Jefferson was an accomplished architect who was extremely influential in bringing the Neo-Classical style he encountered in France to the United States. He felt that it reflected the ideas of republic and democracy where the prevalent British styles represented the monarchy. His major works included Monticello (his home), the Virginia State Capitol and the University of Virginia. Jefferson's buildings helped initiate the ensuing American fashion for Federal style architecture.

Writings

  • Online, Notes on the State of Virginia [1]
  • Thomas Jefferson : Writings : Autobiography / Notes on the State of Virginia / Public and Private Papers / Addresses / Letters by Thomas Jefferson (1984, ISBN 094045016X)

Honors

Jefferson was ranked #64 on Michael H. Hart's list of the most influential figures in history.

Further reading

  • Adams, Dickinson W., ed. Jefferson's Extracts from the Gospels (Princeton: Princeton Univ. Press, 1983). All three of Jefferson's versions of the Gospels, with relevant correspondence about his religious opinions. Valuable introduction by Eugene Sheridan.
  • Bear, Jr., James A., ed. Jefferson's Memorandum Books, 2 vols. (Princeton: Princeton Univ. Press, 1997). Jefferson's account books with records of daily expenses.
  • Bernstein, R. B. Thomas Jefferson. (Oxford University Press, 2003) Excellent compact biography.
  • Bernstein, R. B. Thomas Jefferson: The Revolution of Ideas [Oxford Portraits series]. (New York: Oxford University Press, 2004). Young-adult version of Bernstein's compact life.
  • Betts, Edwin Morris and James A. Bear, Jr., The Family Letters of Thomas Jefferson (Charlottesville: Univ. Press of Virginia, 1986). Correspondence of Jefferson with his children and grandchildren.
  • Cappon, Lester J., ed. The Adams-Jefferson Letters (Chapel Hill: Univ. of North Carolina Press, 1959). All the correspondence between Jefferson and John and Abigail Adams.
  • Chinard, Gilbert, ed. The Commonplace Book of Thomas Jefferson: A Repertory of His Ideas on Government (Baltimore: Johns Hopkins Univ. Press, 1926). Jefferson's legal commonplace book.
  • Freeman, Joanne B. Affairs of Honor: National Politics in the New Republic (New Haven: Yale University Press, 2001). Pathbreaking study of honor culture and its relationship to the politics of Jefferson and his time.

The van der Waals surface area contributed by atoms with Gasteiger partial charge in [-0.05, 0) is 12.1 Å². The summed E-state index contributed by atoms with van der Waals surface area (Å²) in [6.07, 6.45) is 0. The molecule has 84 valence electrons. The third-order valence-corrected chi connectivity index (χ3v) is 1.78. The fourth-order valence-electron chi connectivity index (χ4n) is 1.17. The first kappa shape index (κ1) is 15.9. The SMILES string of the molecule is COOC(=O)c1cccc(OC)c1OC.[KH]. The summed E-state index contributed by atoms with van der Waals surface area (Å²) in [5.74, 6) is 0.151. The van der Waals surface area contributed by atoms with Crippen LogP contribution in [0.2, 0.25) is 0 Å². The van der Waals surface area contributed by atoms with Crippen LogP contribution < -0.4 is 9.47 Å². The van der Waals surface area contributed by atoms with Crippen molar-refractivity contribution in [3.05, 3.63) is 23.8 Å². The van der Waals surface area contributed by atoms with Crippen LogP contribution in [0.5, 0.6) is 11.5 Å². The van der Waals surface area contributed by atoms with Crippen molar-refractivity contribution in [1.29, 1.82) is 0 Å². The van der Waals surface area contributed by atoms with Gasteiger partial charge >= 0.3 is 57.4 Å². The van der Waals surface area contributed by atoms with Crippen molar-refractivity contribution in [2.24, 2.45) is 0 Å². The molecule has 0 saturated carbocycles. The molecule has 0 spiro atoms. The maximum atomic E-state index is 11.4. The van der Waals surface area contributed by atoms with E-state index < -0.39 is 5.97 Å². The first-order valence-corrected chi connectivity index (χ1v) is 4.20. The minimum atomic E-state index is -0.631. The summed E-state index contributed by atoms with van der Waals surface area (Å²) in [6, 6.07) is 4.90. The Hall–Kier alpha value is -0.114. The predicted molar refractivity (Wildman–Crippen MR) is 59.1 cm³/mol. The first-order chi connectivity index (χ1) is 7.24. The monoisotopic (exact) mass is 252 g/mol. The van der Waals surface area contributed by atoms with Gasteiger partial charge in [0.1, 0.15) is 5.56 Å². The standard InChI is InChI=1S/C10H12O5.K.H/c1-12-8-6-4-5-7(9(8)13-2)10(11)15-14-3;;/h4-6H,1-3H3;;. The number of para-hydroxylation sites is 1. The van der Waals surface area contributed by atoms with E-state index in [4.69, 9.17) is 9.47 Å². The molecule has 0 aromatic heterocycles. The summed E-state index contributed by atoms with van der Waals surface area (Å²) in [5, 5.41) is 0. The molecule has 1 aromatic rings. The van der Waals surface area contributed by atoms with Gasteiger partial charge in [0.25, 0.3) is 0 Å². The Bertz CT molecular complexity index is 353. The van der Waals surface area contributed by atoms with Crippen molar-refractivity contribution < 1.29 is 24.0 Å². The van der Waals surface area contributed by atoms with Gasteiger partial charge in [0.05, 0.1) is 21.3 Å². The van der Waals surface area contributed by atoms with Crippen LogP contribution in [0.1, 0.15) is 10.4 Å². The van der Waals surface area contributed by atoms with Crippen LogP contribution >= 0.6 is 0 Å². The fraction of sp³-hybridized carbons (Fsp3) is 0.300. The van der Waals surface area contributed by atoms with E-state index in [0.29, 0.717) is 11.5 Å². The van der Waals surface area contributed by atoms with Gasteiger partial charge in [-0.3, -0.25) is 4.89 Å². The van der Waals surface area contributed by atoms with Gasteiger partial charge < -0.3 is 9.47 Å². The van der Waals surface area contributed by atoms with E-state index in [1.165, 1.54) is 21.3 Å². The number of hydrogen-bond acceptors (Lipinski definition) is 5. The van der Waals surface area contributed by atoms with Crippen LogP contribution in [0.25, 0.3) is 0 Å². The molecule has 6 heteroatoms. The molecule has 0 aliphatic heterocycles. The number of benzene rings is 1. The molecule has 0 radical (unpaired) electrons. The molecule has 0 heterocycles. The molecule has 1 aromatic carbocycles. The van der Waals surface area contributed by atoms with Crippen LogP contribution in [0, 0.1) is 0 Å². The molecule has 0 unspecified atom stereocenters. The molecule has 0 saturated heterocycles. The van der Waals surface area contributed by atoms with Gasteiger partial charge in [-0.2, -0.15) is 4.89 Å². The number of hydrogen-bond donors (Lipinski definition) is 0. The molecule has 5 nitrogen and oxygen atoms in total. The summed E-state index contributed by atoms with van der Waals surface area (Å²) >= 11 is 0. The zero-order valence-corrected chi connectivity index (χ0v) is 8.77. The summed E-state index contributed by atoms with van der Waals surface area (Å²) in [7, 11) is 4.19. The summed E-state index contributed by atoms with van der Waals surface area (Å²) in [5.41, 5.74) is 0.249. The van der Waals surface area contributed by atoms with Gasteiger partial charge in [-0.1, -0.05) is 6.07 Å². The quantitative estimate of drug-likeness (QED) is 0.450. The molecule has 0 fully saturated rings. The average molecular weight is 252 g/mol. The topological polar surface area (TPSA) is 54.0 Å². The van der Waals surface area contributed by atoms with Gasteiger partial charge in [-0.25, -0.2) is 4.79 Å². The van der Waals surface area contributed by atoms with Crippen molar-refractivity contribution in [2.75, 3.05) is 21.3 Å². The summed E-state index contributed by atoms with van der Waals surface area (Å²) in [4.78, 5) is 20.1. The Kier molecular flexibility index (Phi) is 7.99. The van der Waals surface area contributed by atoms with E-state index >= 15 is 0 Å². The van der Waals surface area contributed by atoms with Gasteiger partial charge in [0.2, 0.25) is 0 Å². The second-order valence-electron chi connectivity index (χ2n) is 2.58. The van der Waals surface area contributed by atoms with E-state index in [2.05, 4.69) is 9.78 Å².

• Gordon-Reed, Annette. Thomas Jefferson and Sally Hemings: An American Controversy (Charlittesville: University Press of Virginia, 1997; paperback ed., with new introduction, 1999). The leading study of this subject.
  • Hartmann, Thomas. What Would Jefferson Do? (New York: Harmony Books, 2004).
  • Hitchens, Christopher. Thomas Jefferson: Author of America (New York: HarperCollins, 2005). Challenging essay on Jefferson's life and its historical significance.
  • Howell, Wilbur Samuel, ed. Jefferson's Parliamentary Writings (Princeton: Princeton Univ. Press, 1988). Jefferson's Manual of Parliamentary Practice, written when he was vice-president, with other relevant papers.
  • Lewis, Jan Ellen, and Onuf, Peter S., eds. Sally Hemings and Thomas Jefferson: History, Memory, Civic Culture. (Charlottesville: University Press of Virginia, 1999). Important symposium volume prompted by the reversal of the conventional wisdom concerning Jefferson's liaison with Sally Hemings and its meaning in American history.
  • Malone, Dumas. Jefferson and His Time, 6 vols. (Boston: Little Brown and Company, various dates). The classic multi-volume biography of TJ by Dumas Malone.
  • Mayer, David N. The Constitutional Thought of Thomas Jefferson (Charlottesville: University Press of Virginia, 2000). Notable monograph.
  • Onuf, Peter S. Jefferson's Empire: The Languages of American Nationhood. (Charlottesville: University Press of Virginia, 2000). Excellent, challenging re-exmaination of Jefferson's political thought and his vision of American national development.
  • Onuf, Peter S., ed. Jeffersonian Legacies. Charlottesville: University Press of Virginia, 1993. Important symposium volume, the product of a 250th birthday conference at the University of Virginia.
  • Peterson, Merrill D. Thomas Jefferson and the New Nation (Oxford University Press, 1992).
  • Shuffelton, Frank, ed. Notes on the State of Virginia (New York: Penguin, 1999). Edition of Jefferson's only published book, follows the 1787 Stockdale edition that was the basis for almost all nineteenth-century reprints. Places in the footnotes Jefferson's later revisions done in his personal copy.
  • Sloan, Herbert J. Principle and Interest: Thomas Jefferson and the Problem of Debt (New York: Oxford University Press, 1995; reprint ed., Charlottesville: University Press of Virginia, 2001). Pathbreaking study of the central place of debt in Jefferson's life and thought.
  • Smith, James Morton, ed. The Republic of Letters: The Correspondence between Thomas Jefferson and James Madison, 1776-1826, 3 vols. (New York: Norton, 1995).
  • Wilson, Douglas L., ed. Jefferson's Literary Commonplace Book (Princeton: Princeton Univ. Press, 1989).

See also

External links